A Harsh Reality. Conrad on Whittman/Cooley and the demise of cannabis in CA.

Chris Conrad once again makes a lot of sense in this plea for folks to get it together and get the vote out on Prop. 19. I do not mean to focus on Chris, but sometimes when you can’t say it better yourself, then why bother….


We have powerful enemies in the November election: Meg Whitman and Steve Cooley. Whitman is an avowed enemy of medical marijuana and would have veto power over all our legislation for the next multiple years. Cooley is such an incompetent attorney that he can’t even read law correctly but he thinks SB 420 does not protect patients, he thinks it mandates prison for anyone with more than a few ounces. These people are a threat to everything we have built up as a movement. And yet “reformers” are wasting energy opposing Prop 19?

Let’s get real. SB 420 — which allows collectives, ID cards, immunity from arrest and safe harbor — is not from an initiative. It was legislated so it can be modified or upended at any time, with or without Prop 19. The safe harbor quantities that People v Kelly provides could be dropped to a few grams, and gardens reduced to a couple plants and 10 square feet. Read the People v Urziceanu decision’s evaluation of Prop 215 v SB 420 to get an idea of what losing SB420 means. It’s not pretty.
At this point, a no vote on Prop 19 combined with a Whitman/Cooley victory is a no vote on SB 420, a no vote on safe harbors, a no vote on collectives, and the prohibitionists will litigate like it is a no vote on Prop 215 and a yes vote to send adults to jail for small personal amounts of marijuana. Every bit of energy we spend “debating the merits” of Prop 19 is energy that we give to the drug warriors because none of it matters at all if we lose Prop 19. We must pass it.

Here’s why: If Prop 19 passes, it guarantees that localities can license sales to patients because it allows licensed sales to anyone over age 21 (I know, it sucks for people below age 21, but let’s stay on point here). If Prop 19 passes, it guarantees that patients will be able to have at least an ounce just by virtue of being adults. It specifically lists Prop 215/ HS11362.5 and SB 420 statutes in two places in the purposes, by general reference in the purpose “6. Provide easier, safer access for patients who need cannabis for medical purposes.” and “12.   Make cannabis available for scientific, medical, industrial, and research purposes” and by statutes as in “except as permitted under Health and Safety Sections 11362.5 and 11362.7 through 11362.9.” That would not even have been necessary because it also protects them by _not naming those statutes as being changed anywhere in the newly created statutes. (Remember the Galambos appeals court held that it was illegal to transport medical marijuana because Prop 215 did _not name HS11360 transportation_ as being changed; luckily the legislature passed SB420 to protect it.) It says in the ballot argument that themedical marijuana laws are “preserved.” That alone could be used in court to defend collectives and safe harbor if the legislature turns sour and try to change SB 420.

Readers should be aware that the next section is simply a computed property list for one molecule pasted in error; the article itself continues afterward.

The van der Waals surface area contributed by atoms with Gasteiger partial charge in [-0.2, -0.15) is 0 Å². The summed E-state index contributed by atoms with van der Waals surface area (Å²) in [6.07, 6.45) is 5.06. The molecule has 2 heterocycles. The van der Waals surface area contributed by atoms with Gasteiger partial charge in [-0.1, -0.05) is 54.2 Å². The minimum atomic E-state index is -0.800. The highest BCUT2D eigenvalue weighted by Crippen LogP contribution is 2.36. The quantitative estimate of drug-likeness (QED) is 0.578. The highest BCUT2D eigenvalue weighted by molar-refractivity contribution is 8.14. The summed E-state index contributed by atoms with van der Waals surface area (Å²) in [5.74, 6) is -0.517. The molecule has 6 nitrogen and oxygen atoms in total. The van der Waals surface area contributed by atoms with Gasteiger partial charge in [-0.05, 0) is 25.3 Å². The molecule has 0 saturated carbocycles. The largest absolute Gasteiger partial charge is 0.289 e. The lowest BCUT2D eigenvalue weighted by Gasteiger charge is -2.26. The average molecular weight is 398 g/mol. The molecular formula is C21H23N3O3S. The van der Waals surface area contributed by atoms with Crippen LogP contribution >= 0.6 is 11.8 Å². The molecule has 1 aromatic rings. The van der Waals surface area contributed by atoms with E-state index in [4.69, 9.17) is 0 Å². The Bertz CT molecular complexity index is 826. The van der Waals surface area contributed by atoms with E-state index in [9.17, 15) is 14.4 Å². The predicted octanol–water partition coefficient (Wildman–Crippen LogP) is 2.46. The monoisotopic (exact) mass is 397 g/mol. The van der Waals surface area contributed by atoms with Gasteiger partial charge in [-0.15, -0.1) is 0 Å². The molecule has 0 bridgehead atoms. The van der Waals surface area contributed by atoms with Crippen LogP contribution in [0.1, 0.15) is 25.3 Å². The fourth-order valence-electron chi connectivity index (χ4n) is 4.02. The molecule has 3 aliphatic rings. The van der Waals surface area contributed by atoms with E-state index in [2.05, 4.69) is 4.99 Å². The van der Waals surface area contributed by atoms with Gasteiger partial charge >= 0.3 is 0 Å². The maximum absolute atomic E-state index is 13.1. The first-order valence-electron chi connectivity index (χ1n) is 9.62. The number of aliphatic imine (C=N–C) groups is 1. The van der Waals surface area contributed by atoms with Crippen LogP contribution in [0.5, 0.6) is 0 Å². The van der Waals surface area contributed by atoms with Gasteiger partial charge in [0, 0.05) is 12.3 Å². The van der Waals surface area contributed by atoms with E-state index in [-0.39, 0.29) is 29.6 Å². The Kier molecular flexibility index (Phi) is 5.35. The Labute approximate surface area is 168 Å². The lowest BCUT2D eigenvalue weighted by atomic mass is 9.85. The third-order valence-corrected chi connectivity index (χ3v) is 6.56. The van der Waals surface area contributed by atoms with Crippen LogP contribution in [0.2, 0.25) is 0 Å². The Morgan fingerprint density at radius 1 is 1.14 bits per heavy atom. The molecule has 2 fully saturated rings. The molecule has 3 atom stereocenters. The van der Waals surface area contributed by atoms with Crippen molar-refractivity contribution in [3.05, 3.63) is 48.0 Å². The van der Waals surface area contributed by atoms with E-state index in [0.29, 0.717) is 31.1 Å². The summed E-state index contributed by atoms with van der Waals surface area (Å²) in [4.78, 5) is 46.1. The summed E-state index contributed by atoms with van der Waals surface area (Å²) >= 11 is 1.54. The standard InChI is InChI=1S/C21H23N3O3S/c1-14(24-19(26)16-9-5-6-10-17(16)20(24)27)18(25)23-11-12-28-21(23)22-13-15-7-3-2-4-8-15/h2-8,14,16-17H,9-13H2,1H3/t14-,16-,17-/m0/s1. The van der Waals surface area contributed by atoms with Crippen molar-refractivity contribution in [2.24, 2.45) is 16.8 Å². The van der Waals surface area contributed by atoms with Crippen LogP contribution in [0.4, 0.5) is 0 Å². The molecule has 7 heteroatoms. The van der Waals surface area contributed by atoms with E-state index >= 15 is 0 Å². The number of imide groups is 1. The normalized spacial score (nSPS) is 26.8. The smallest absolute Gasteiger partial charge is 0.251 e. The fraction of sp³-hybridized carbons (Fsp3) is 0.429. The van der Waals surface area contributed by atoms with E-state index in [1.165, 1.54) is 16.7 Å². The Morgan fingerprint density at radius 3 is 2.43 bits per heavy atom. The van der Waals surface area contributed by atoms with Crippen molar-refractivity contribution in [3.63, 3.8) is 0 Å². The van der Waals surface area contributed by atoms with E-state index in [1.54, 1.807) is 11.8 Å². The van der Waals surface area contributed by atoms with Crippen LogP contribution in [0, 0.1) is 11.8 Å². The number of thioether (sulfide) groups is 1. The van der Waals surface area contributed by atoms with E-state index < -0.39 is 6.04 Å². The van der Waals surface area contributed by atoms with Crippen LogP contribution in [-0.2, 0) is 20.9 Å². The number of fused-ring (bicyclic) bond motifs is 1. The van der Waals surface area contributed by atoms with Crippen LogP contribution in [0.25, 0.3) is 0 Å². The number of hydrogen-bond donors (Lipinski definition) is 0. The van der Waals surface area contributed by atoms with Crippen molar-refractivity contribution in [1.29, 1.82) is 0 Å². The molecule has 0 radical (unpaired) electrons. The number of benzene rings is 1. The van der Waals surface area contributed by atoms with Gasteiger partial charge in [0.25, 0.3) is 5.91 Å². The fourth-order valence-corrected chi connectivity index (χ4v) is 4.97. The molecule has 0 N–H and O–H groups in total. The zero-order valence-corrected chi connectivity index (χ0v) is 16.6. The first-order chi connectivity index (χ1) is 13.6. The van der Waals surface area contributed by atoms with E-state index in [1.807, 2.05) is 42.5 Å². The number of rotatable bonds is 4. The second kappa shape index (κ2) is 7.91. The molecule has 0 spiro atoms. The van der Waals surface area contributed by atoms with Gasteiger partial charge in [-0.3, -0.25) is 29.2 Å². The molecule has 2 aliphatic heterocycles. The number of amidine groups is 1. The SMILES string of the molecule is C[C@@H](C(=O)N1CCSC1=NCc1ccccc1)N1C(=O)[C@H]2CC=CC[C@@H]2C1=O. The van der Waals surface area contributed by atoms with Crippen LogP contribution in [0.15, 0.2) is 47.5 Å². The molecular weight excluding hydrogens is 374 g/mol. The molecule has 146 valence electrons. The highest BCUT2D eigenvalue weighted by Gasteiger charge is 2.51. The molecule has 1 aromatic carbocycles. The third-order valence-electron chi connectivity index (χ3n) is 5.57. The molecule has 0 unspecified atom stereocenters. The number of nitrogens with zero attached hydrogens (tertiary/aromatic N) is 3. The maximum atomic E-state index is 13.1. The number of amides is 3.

Without Prop 19, patients and collectives are at greater risk than with it, and if it loses it sends exactly the wrong message to the legislature, namely that Californians don’t want legal marijuana. That will be cited as a pendulum change, and that could bode disaster. Remember, we have in our midst paid agitators and provocateurs who are determined to undermine us and stop Prop 19 from being passed. They prey on your fear. They claim to be our allies, and to be helping, but they are our opponents determined to keep cannabis consumers criminals. Unfortunately, we can’t tell them from the zealots because some people with good intentions are freaked out, running in circles and screaming that the sky is falling, the sky is falling. Well, the sky might well be falling if Prop 19 loses.

Get over it, pull yourselves together and go out to register every voter you can get your hands on and drag them to the polls to vote Yes on Prop 19 and No to Whitman and Cooley on Nov 2, or better yet to vote absentee Yes on Prop 19 and No to Whitman and Cooley.

— Chris Conrad, court-qualified cannabis expert and consultant

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